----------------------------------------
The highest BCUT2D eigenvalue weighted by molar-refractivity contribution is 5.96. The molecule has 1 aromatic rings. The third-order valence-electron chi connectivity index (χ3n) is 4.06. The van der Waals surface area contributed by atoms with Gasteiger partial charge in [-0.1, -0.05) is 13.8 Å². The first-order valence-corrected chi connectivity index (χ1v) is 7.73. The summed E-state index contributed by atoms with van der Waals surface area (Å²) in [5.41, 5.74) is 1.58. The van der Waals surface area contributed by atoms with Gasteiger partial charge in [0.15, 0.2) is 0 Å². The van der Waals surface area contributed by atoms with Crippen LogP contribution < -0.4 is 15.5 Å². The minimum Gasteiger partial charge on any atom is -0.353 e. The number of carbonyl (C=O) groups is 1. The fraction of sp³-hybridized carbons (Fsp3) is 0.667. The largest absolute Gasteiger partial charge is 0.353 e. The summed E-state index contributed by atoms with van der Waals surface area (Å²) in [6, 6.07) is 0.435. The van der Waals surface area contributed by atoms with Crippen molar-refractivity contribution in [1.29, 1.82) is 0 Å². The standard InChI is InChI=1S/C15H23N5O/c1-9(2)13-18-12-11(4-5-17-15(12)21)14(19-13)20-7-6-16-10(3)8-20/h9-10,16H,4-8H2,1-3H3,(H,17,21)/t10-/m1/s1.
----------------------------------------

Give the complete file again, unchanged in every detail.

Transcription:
The highest BCUT2D eigenvalue weighted by molar-refractivity contribution is 5.96. The molecule has 1 aromatic rings. The third-order valence-electron chi connectivity index (χ3n) is 4.06. The van der Waals surface area contributed by atoms with Gasteiger partial charge in [-0.1, -0.05) is 13.8 Å². The first-order valence-corrected chi connectivity index (χ1v) is 7.73. The summed E-state index contributed by atoms with van der Waals surface area (Å²) in [5.41, 5.74) is 1.58. The van der Waals surface area contributed by atoms with Gasteiger partial charge in [0.15, 0.2) is 0 Å². The van der Waals surface area contributed by atoms with Crippen LogP contribution < -0.4 is 15.5 Å². The minimum Gasteiger partial charge on any atom is -0.353 e. The number of carbonyl (C=O) groups is 1. The fraction of sp³-hybridized carbons (Fsp3) is 0.667. The largest absolute Gasteiger partial charge is 0.353 e. The summed E-state index contributed by atoms with van der Waals surface area (Å²) in [6, 6.07) is 0.435. The van der Waals surface area contributed by atoms with Crippen molar-refractivity contribution in [1.29, 1.82) is 0 Å². The standard InChI is InChI=1S/C15H23N5O/c1-9(2)13-18-12-11(4-5-17-15(12)21)14(19-13)20-7-6-16-10(3)8-20/h9-10,16H,4-8H2,1-3H3,(H,17,21)/t10-/m1/s1.